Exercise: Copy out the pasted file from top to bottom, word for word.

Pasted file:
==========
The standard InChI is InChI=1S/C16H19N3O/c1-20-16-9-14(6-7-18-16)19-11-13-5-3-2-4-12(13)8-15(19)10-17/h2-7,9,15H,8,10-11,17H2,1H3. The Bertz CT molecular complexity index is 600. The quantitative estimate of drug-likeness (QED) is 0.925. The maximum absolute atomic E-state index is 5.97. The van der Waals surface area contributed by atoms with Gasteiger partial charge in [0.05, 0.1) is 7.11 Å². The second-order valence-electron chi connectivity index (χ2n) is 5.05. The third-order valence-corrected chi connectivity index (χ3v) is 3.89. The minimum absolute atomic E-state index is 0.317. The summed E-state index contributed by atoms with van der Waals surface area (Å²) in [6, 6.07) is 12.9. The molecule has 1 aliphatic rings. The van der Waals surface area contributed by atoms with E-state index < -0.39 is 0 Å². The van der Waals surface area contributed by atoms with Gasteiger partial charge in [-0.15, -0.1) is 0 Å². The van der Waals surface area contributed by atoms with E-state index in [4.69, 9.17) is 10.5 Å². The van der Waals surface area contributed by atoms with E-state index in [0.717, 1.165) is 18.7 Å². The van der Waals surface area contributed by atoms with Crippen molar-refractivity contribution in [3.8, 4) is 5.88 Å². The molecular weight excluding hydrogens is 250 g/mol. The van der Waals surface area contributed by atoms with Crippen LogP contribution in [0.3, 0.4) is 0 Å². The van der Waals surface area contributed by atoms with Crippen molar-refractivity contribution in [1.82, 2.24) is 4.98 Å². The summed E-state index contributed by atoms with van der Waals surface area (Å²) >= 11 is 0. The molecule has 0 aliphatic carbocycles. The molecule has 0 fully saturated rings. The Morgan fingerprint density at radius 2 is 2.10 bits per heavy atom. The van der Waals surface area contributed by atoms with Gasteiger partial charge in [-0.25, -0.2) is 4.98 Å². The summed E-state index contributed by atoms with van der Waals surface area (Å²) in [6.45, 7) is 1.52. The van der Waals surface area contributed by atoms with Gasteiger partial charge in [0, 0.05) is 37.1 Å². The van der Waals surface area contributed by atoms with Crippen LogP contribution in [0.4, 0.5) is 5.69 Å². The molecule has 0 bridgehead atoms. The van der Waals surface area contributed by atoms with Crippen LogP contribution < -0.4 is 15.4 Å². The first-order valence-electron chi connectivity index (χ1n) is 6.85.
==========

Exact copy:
The standard InChI is InChI=1S/C16H19N3O/c1-20-16-9-14(6-7-18-16)19-11-13-5-3-2-4-12(13)8-15(19)10-17/h2-7,9,15H,8,10-11,17H2,1H3. The Bertz CT molecular complexity index is 600. The quantitative estimate of drug-likeness (QED) is 0.925. The maximum absolute atomic E-state index is 5.97. The van der Waals surface area contributed by atoms with Gasteiger partial charge in [0.05, 0.1) is 7.11 Å². The second-order valence-electron chi connectivity index (χ2n) is 5.05. The third-order valence-corrected chi connectivity index (χ3v) is 3.89. The minimum absolute atomic E-state index is 0.317. The summed E-state index contributed by atoms with van der Waals surface area (Å²) in [6, 6.07) is 12.9. The molecule has 1 aliphatic rings. The van der Waals surface area contributed by atoms with E-state index < -0.39 is 0 Å². The van der Waals surface area contributed by atoms with Gasteiger partial charge in [-0.15, -0.1) is 0 Å². The van der Waals surface area contributed by atoms with E-state index in [4.69, 9.17) is 10.5 Å². The van der Waals surface area contributed by atoms with E-state index in [0.717, 1.165) is 18.7 Å². The van der Waals surface area contributed by atoms with Crippen molar-refractivity contribution in [3.8, 4) is 5.88 Å². The molecular weight excluding hydrogens is 250 g/mol. The van der Waals surface area contributed by atoms with Crippen LogP contribution in [0.3, 0.4) is 0 Å². The van der Waals surface area contributed by atoms with Crippen molar-refractivity contribution in [1.82, 2.24) is 4.98 Å². The summed E-state index contributed by atoms with van der Waals surface area (Å²) >= 11 is 0. The molecule has 0 aliphatic carbocycles. The molecule has 0 fully saturated rings. The Morgan fingerprint density at radius 2 is 2.10 bits per heavy atom. The van der Waals surface area contributed by atoms with Gasteiger partial charge in [-0.25, -0.2) is 4.98 Å². The summed E-state index contributed by atoms with van der Waals surface area (Å²) in [6.45, 7) is 1.52. The van der Waals surface area contributed by atoms with Gasteiger partial charge in [0, 0.05) is 37.1 Å². The van der Waals surface area contributed by atoms with Crippen LogP contribution in [0.4, 0.5) is 5.69 Å². The molecule has 0 bridgehead atoms. The van der Waals surface area contributed by atoms with Crippen LogP contribution < -0.4 is 15.4 Å². The first-order valence-electron chi connectivity index (χ1n) is 6.85.